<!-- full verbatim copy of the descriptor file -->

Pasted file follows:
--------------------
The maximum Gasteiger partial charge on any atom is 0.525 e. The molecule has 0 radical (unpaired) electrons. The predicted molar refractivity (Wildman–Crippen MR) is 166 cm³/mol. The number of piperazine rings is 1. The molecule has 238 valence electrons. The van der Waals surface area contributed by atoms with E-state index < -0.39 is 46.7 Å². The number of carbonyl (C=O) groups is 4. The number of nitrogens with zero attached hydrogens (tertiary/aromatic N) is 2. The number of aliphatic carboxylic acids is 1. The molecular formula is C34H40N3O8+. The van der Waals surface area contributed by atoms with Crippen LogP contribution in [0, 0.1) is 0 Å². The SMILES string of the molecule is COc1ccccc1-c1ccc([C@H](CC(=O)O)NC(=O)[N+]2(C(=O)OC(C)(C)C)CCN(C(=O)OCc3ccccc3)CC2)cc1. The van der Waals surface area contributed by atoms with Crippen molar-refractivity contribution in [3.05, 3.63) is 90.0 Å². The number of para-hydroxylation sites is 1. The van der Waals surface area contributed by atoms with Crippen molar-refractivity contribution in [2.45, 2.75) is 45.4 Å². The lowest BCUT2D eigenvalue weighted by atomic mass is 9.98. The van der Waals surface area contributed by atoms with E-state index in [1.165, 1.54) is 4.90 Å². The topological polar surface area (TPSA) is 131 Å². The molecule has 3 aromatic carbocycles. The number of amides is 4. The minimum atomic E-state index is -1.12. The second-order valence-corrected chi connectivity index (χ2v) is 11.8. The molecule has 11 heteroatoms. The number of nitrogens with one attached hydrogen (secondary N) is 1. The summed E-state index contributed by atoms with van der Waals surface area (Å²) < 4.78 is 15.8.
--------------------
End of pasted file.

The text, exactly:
The maximum Gasteiger partial charge on any atom is 0.525 e. The molecule has 0 radical (unpaired) electrons. The predicted molar refractivity (Wildman–Crippen MR) is 166 cm³/mol. The number of piperazine rings is 1. The molecule has 238 valence electrons. The van der Waals surface area contributed by atoms with E-state index < -0.39 is 46.7 Å². The number of carbonyl (C=O) groups is 4. The number of nitrogens with zero attached hydrogens (tertiary/aromatic N) is 2. The number of aliphatic carboxylic acids is 1. The molecular formula is C34H40N3O8+. The van der Waals surface area contributed by atoms with Crippen LogP contribution in [0, 0.1) is 0 Å². The SMILES string of the molecule is COc1ccccc1-c1ccc([C@H](CC(=O)O)NC(=O)[N+]2(C(=O)OC(C)(C)C)CCN(C(=O)OCc3ccccc3)CC2)cc1. The van der Waals surface area contributed by atoms with Crippen molar-refractivity contribution in [3.05, 3.63) is 90.0 Å². The number of para-hydroxylation sites is 1. The van der Waals surface area contributed by atoms with Crippen molar-refractivity contribution in [2.45, 2.75) is 45.4 Å². The lowest BCUT2D eigenvalue weighted by atomic mass is 9.98. The van der Waals surface area contributed by atoms with E-state index in [1.165, 1.54) is 4.90 Å². The topological polar surface area (TPSA) is 131 Å². The molecule has 3 aromatic carbocycles. The number of amides is 4. The minimum atomic E-state index is -1.12. The second-order valence-corrected chi connectivity index (χ2v) is 11.8. The molecule has 11 heteroatoms. The number of nitrogens with one attached hydrogen (secondary N) is 1. The summed E-state index contributed by atoms with van der Waals surface area (Å²) < 4.78 is 15.8.